by Terrance Mc Arthur
To be…or what?
There’s a whole lot of Hamlet goin’ on! The Woodward Shakespeare Festival has the Melancholy Dane onstage, while the Good Company Second Space pokes fun at him with I Hate Hamlet. The WSF’s second and final play of the season will be another riff on something-is-rotten-in-the-state-of-Denmark, Rosencrantz & Guildenstern Are Dead. Shakespeare is really busy these days, 400 years after his death.
Hamlet is the great theatrical mountain, the peak every performing company longs to scale, that every actor dreams of conquering. At WSF, Broderic Beard sets off with ice axe and pitons as both star and director, which makes the journey more difficult. With his Benedict Cumberbatch-ish looks, Beard is earnest and bookish in appearance. At times of stress, he shakes in a Joe Cocker way, his hands trying to clutch something out of reach; is it Hamlet’s grasp on reality?
Some of Beard’s directing choices may be based on the available acting pool, but he does bring the production to a close in a brisk 2¼ hours (with intermission). Osric of Norway is cut out (which is often done), and some well-known lines (including “Rosencrantz and Guildenstern are dead.”) bite the dust. He also turns several soliloquies into monologues by giving Hamlet someone else in the room, so he’s not talking to himself; it’s Ophelia (Victoria Lichti) or Horatio (Dylan Hardcastle) lending a sympathetic ear. Rosencrantz (Renee Newlove), Guildenstern (Karina Rodriguez), and Laertes (Casey Ballard) are played by women as women, requiring some changes in pronouns and relativity (him to her, son to daughter, brother to sister).
You know the story, right? Prince Hamlet is depressed because King Hamlet died, but daddy’s ghost shows up, claiming he was murdered by his brother Claudius (Thomas Nance), who married Gertrude (Lisa Taber), the dead king’s wife, mother of the prince. Hamlet goes back and forth on should he kill his uncle or himself, pretending to have gone crazy…or is he pretending? He manages to kill Polonius (Greg Taber), father of Ophelia, which makes her really go crazy, and, since this is a Shakespearean tragedy, the play ends with a stage full of dead people.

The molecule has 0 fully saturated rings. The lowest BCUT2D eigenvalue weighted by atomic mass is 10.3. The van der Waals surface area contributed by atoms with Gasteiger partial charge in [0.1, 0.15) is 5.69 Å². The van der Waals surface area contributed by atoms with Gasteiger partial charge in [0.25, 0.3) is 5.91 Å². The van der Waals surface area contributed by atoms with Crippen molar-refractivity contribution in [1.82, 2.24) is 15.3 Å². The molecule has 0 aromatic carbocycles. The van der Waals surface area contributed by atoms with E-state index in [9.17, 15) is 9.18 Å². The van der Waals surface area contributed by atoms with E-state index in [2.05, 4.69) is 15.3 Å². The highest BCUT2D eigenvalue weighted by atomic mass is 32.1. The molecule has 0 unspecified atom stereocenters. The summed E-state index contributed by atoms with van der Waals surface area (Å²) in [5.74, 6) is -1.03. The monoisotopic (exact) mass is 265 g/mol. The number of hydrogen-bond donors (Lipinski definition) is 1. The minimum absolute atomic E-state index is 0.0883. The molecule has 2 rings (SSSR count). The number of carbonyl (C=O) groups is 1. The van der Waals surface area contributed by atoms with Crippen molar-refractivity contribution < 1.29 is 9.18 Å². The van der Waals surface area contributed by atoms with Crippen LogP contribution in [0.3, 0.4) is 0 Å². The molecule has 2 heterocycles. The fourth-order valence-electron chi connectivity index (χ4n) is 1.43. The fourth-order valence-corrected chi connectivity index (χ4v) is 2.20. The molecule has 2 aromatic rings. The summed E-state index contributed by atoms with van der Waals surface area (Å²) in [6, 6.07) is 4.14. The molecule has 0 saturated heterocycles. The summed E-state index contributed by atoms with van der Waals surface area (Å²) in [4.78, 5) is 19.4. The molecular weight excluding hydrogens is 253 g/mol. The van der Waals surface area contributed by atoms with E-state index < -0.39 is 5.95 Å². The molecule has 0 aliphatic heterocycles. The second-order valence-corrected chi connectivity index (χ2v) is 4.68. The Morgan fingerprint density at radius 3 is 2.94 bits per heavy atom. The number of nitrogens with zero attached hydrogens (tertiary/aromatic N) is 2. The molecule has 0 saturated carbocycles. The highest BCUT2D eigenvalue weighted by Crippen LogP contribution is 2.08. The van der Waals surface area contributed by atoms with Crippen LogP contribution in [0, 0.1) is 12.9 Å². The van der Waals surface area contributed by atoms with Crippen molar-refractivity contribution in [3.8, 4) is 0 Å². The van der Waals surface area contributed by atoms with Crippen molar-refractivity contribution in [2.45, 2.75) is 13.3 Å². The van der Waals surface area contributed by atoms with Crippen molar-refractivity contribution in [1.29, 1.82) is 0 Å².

Nance is a feeling Claudius who cannot remain stony and unaffected by events. Lisa Taber strives to understand her son’s perplexing actions. Jonathan Gledhill and Celeste Johnson are a Mutt & Jeff pair of gravediggers (Johnson served as costumer for the mostly-mid-20th-century outfits). Newlove is strident and sensually aggressive while Rodriguez is demurely shocked. Russell Noland gets to play the Player King, conscripting the royals into playing something resembling themselves as an entertainment, an interesting solution to needing extra players in a cast of 12. Another workaround is giving Hardcastle a paranormal case of possession to avoid seeking another actor.
Greg Taber keeps a touch of smirk as the court advisor, who seems to be a former warrior gone to pasture with a cane and many words. Lichti devolves into madness gently and wholeheartedly. Ballard is brash and lethal, a statuesque swashbuckler bent on revenge for the deaths in her family, reminiscent of Kristen Johnston in 3rd Rock from the Sun.
This WSF Hamlet is bold and brief, confident and confused. Bring someone with you. The two of you will have much to discuss. The show runs Thursday through Saturday at 8 p.m. until July 16. The play is free, but car entry to the park is $5. The intermission goodies are scrumptious, and they’ve added grilled hot dogs to the bill of fare. Yummy! Go Shakespeare!
Check out more theatre reviews & other local entertainment articles in our Arts & Entertainment section.